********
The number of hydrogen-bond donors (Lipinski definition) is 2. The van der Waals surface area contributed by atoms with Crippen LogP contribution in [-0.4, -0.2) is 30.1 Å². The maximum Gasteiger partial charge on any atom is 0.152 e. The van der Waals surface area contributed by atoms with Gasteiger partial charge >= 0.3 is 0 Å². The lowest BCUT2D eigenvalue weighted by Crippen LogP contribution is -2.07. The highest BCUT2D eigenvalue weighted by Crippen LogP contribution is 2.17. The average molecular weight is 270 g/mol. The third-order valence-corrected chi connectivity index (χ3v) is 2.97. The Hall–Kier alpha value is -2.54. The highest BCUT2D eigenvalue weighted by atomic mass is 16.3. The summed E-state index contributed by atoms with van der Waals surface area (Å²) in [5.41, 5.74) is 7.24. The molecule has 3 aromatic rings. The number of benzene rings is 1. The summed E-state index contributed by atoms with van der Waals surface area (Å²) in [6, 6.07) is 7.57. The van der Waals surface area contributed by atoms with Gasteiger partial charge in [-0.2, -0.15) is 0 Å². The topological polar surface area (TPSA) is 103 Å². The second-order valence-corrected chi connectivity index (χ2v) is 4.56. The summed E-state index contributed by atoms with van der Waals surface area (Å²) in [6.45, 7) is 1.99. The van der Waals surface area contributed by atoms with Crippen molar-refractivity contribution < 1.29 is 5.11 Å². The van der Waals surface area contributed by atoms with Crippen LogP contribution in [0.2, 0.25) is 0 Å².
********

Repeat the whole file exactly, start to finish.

The number of hydrogen-bond donors (Lipinski definition) is 2. The van der Waals surface area contributed by atoms with Crippen LogP contribution in [-0.4, -0.2) is 30.1 Å². The maximum Gasteiger partial charge on any atom is 0.152 e. The van der Waals surface area contributed by atoms with Gasteiger partial charge >= 0.3 is 0 Å². The lowest BCUT2D eigenvalue weighted by Crippen LogP contribution is -2.07. The highest BCUT2D eigenvalue weighted by Crippen LogP contribution is 2.17. The average molecular weight is 270 g/mol. The third-order valence-corrected chi connectivity index (χ3v) is 2.97. The Hall–Kier alpha value is -2.54. The highest BCUT2D eigenvalue weighted by atomic mass is 16.3. The summed E-state index contributed by atoms with van der Waals surface area (Å²) in [5.41, 5.74) is 7.24. The molecule has 3 aromatic rings. The number of benzene rings is 1. The summed E-state index contributed by atoms with van der Waals surface area (Å²) in [6, 6.07) is 7.57. The van der Waals surface area contributed by atoms with Gasteiger partial charge in [-0.2, -0.15) is 0 Å². The topological polar surface area (TPSA) is 103 Å². The second-order valence-corrected chi connectivity index (χ2v) is 4.56. The summed E-state index contributed by atoms with van der Waals surface area (Å²) in [6.45, 7) is 1.99. The van der Waals surface area contributed by atoms with Crippen molar-refractivity contribution < 1.29 is 5.11 Å². The van der Waals surface area contributed by atoms with Crippen LogP contribution in [0.2, 0.25) is 0 Å².